25 Unique Japanese Holidays

Japan is a country with a rich and diverse cultural heritage, and this is reflected in the many festivities that take place throughout the year. Some holidays are religious in nature, while others are more secular in nature. The Japanese take pride in their traditions and these holidays serve as an important reminder of their history and values.

From the whimsical to the serious, we’ve put together a list of unique and culturally significant holidays observed in Japan that we think are worth learning more about. Even if you are very knowledgeable about Japanese culture and history, some of these festivities may surprise you. In this list we focus on modern and historical holidays, but not on festivals. Some of these festivities trace their foundation back to the Heian period, while others are more modern additions. When attending festivals in Japan, it’s not uncommon to see attendees dressed in traditional kimono as yukatas.

  • January 1: New Year’s Day (Shogatsu): A day to make wishes for the coming year and eat traditional New Year’s foods.

  • January 5: Steel Phallus Festival (Kanamara Matsuri): A Shinto fertility festival in which a giant steel phallus is carried through the streets of Kawasaki.

  • February 3 – Setsubun – A festival celebrating the end of winter, where people throw soybeans to ward off evil spirits. This is the last day of winter before spring in the old Japanese calendar, and celebrations of the holiday began around the 8th century with the throwing of beans around the 14th century.

  • February 8: Hari-Kuyo Sewing Needle Holiday – This holiday is for those who observe the removal or loss of their sewing needles in the previous year. Sewing needles are critically important tools in cultures around the world, since most clothing was made at home. In Japan, this holiday is observed at many shrines. In Buddhist temples, broken needles are often combined with threads in the five colors most associated with the religion.

  • February 11: National Foundation Day: A day to celebrate Japan’s mythological founding in 660 B.C. This party was instituted in 1966.

  • February 22: Cat Day (Neko no Hi): A day to celebrate cats and their cute and quirky personalities.

  • February 23: Emperor’s Birthday: A day to celebrate Emperor Naruhito’s birthday.

  • March 3: Hina Matsuri – A festival celebrating girls, where dolls are displayed and traditional foods are eaten. There are several Hina Matsuri festivals that take place around the world, including at locations in Detroit, Michigan.

  • March 14: White Day – a day when men give women gifts in exchange for Valentine’s Day chocolates.

  • April 1: April Fool’s Day – a day for pranks and pranks.

  • April 29: Showa Day – A day to commemorate the birthday of Emperor Showa, who ruled Japan from 1926 to 1989.

  • May 3-5: Golden Week: A week-long holiday period in which many Japanese travel and enjoy leisure activities.

  • May 5: Children’s Day (Kodomo no Hi): A day to celebrate children, where koinobori (carp-shaped streamers) are flown. Children often wear traditional kimonos for this celebration and have their photos taken at temples and other special places.

  • May 9: Lost Socks Memorial Day: A day to mourn the loss of socks and remember those that have been lost.

  • June 9: Tango no Sekku – A festival celebrating children, where samurai helmets are displayed at home in small shrines and traditional foods are eaten. Children often dress up in kimono for this holiday.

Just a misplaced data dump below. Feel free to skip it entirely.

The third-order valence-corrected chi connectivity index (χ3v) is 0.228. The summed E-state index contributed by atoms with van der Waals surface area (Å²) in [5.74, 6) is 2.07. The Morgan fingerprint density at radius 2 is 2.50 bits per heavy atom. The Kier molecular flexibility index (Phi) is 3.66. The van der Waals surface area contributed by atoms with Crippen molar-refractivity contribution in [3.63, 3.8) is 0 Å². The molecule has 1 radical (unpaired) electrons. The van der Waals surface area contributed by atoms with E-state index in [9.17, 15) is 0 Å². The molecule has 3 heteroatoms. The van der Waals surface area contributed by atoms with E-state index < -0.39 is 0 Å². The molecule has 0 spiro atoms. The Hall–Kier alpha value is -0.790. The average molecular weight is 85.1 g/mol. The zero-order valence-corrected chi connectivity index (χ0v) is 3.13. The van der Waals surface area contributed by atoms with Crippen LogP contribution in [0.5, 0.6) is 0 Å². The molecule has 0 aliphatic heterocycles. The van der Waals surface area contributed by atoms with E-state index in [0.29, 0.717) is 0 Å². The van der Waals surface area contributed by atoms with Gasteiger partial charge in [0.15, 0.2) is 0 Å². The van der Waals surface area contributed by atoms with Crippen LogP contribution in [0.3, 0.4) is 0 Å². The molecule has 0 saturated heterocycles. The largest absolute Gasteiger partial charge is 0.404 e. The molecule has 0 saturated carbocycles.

• July 7: Tanabata – A festival celebrating the meeting of two lovers, where wishes are written on paper and then tied to bamboo. This holiday is also sometimes called the Star Festival and was founded in AD 755 by Empress Kōken. Sometimes this holiday is celebrated on August 7.

  • August 7: Marine Day – a day to appreciate the ocean and all its bounty. Culturally, Japan has a deep connection to the ocean. From everyday food to folklore, the connection runs deep.

  • August 31: Love for Teeth Day: a day to promote dental hygiene and encourage people to take care of their teeth.

  • September 3: Kimono Day: A day to appreciate the beauty and craftsmanship of traditional Japanese clothing. These holidays are the perfect opportunity to dress up in your favorite kimono and head out. Alternatively, January 9 is the coming-of-age holiday, where young people celebrate coming of age. The coming-of-age celebration is also considered a kimono festival, as many young people dress up in a formal kimono, such as furisode, to celebrate.

  • September 18: Respect for the Aged Day – a day to honor and show respect for older people and their contributions to society.

  • October 10: Health and Sport Day: a day to promote health and fitness, and celebrate sport and physical activity.

  • October 31: Halloween: A day of costumes, candy, and spooky fun. Although this holiday originally comes from Western culture, it has increasingly found a place in Japanese culture. Recent years have seen Halloween parades filled with people dressed as yokai and oni.

  • November 3: Culture Day: A day to celebrate Japanese culture and promote peace and freedom.

  • November 15: Shichi-Go-San – A festival celebrating the growth and well-being of children, where 3- and 5-year-old boys and 3- and 7-year-old girls visit shrines and temples dressed in traditional clothing.

  • December 31: Omisoka: A day to prepare for the new year and eat soba noodles for longevity.

  • How many of these parties did you know? Do you observe any of these festivities? Be sure to keep an eye out for our next list of interesting and historical festivals in Japan.

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